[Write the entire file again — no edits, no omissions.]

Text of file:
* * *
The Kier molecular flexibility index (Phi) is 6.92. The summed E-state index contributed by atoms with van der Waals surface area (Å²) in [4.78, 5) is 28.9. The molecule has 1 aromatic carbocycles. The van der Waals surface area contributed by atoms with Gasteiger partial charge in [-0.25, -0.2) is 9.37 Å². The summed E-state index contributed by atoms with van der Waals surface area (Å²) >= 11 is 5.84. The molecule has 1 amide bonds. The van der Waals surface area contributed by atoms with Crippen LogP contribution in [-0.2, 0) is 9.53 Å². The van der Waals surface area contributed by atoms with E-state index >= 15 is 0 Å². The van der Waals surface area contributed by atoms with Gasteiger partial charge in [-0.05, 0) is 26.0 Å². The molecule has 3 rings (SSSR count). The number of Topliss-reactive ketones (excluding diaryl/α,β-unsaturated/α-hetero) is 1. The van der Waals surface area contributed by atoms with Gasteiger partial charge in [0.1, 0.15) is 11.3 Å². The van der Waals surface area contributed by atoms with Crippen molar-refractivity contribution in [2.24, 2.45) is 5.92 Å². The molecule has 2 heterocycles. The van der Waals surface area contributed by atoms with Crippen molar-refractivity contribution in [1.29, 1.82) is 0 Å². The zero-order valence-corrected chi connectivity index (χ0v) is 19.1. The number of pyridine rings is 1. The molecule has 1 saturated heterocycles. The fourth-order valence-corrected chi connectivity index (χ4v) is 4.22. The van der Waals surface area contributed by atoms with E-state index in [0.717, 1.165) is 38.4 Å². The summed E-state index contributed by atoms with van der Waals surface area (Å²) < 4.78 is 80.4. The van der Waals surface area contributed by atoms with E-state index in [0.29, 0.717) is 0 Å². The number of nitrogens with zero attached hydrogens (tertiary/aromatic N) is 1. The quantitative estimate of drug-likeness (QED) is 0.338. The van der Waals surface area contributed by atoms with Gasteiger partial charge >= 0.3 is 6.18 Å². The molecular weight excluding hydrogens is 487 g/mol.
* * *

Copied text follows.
The Kier molecular flexibility index (Phi) is 6.92. The summed E-state index contributed by atoms with van der Waals surface area (Å²) in [4.78, 5) is 28.9. The molecule has 1 aromatic carbocycles. The van der Waals surface area contributed by atoms with Gasteiger partial charge in [-0.25, -0.2) is 9.37 Å². The summed E-state index contributed by atoms with van der Waals surface area (Å²) >= 11 is 5.84. The molecule has 1 amide bonds. The van der Waals surface area contributed by atoms with Crippen LogP contribution in [-0.2, 0) is 9.53 Å². The van der Waals surface area contributed by atoms with E-state index >= 15 is 0 Å². The van der Waals surface area contributed by atoms with Gasteiger partial charge in [-0.05, 0) is 26.0 Å². The molecule has 3 rings (SSSR count). The number of Topliss-reactive ketones (excluding diaryl/α,β-unsaturated/α-hetero) is 1. The van der Waals surface area contributed by atoms with Gasteiger partial charge in [0.1, 0.15) is 11.3 Å². The van der Waals surface area contributed by atoms with Crippen molar-refractivity contribution in [2.24, 2.45) is 5.92 Å². The molecule has 2 heterocycles. The van der Waals surface area contributed by atoms with Crippen molar-refractivity contribution in [1.29, 1.82) is 0 Å². The zero-order valence-corrected chi connectivity index (χ0v) is 19.1. The number of pyridine rings is 1. The molecule has 1 saturated heterocycles. The fourth-order valence-corrected chi connectivity index (χ4v) is 4.22. The van der Waals surface area contributed by atoms with E-state index in [0.717, 1.165) is 38.4 Å². The summed E-state index contributed by atoms with van der Waals surface area (Å²) < 4.78 is 80.4. The van der Waals surface area contributed by atoms with E-state index in [0.29, 0.717) is 0 Å². The number of nitrogens with zero attached hydrogens (tertiary/aromatic N) is 1. The quantitative estimate of drug-likeness (QED) is 0.338. The van der Waals surface area contributed by atoms with Gasteiger partial charge >= 0.3 is 6.18 Å². The molecular weight excluding hydrogens is 487 g/mol.